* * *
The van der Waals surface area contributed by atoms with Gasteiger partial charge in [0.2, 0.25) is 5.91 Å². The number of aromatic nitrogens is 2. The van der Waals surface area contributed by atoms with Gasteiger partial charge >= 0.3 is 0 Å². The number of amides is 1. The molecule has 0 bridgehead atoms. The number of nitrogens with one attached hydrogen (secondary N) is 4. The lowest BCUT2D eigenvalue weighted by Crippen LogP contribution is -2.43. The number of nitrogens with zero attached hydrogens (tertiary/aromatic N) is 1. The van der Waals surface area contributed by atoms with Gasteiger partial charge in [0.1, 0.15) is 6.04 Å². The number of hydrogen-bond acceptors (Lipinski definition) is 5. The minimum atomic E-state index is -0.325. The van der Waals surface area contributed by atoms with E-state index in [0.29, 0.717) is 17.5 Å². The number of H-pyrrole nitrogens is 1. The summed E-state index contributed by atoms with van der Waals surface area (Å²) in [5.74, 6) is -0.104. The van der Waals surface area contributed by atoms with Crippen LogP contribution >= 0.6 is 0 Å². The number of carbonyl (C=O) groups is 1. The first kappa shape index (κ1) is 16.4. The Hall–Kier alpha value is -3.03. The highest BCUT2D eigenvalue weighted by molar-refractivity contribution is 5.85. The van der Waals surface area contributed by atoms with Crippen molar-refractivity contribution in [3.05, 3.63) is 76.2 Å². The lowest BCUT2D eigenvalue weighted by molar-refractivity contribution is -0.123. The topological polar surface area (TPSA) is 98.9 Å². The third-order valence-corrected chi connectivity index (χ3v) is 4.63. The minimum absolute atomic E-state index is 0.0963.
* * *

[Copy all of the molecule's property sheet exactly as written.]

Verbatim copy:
The van der Waals surface area contributed by atoms with Gasteiger partial charge in [0.2, 0.25) is 5.91 Å². The number of aromatic nitrogens is 2. The van der Waals surface area contributed by atoms with Gasteiger partial charge >= 0.3 is 0 Å². The number of amides is 1. The molecule has 0 bridgehead atoms. The number of nitrogens with one attached hydrogen (secondary N) is 4. The lowest BCUT2D eigenvalue weighted by Crippen LogP contribution is -2.43. The number of nitrogens with zero attached hydrogens (tertiary/aromatic N) is 1. The van der Waals surface area contributed by atoms with Gasteiger partial charge in [0.1, 0.15) is 6.04 Å². The number of hydrogen-bond acceptors (Lipinski definition) is 5. The minimum atomic E-state index is -0.325. The van der Waals surface area contributed by atoms with E-state index in [0.29, 0.717) is 17.5 Å². The number of H-pyrrole nitrogens is 1. The summed E-state index contributed by atoms with van der Waals surface area (Å²) in [5.74, 6) is -0.104. The van der Waals surface area contributed by atoms with Crippen LogP contribution >= 0.6 is 0 Å². The number of carbonyl (C=O) groups is 1. The first kappa shape index (κ1) is 16.4. The Hall–Kier alpha value is -3.03. The highest BCUT2D eigenvalue weighted by molar-refractivity contribution is 5.85. The van der Waals surface area contributed by atoms with Crippen molar-refractivity contribution in [3.05, 3.63) is 76.2 Å². The lowest BCUT2D eigenvalue weighted by molar-refractivity contribution is -0.123. The topological polar surface area (TPSA) is 98.9 Å². The third-order valence-corrected chi connectivity index (χ3v) is 4.63. The minimum absolute atomic E-state index is 0.0963.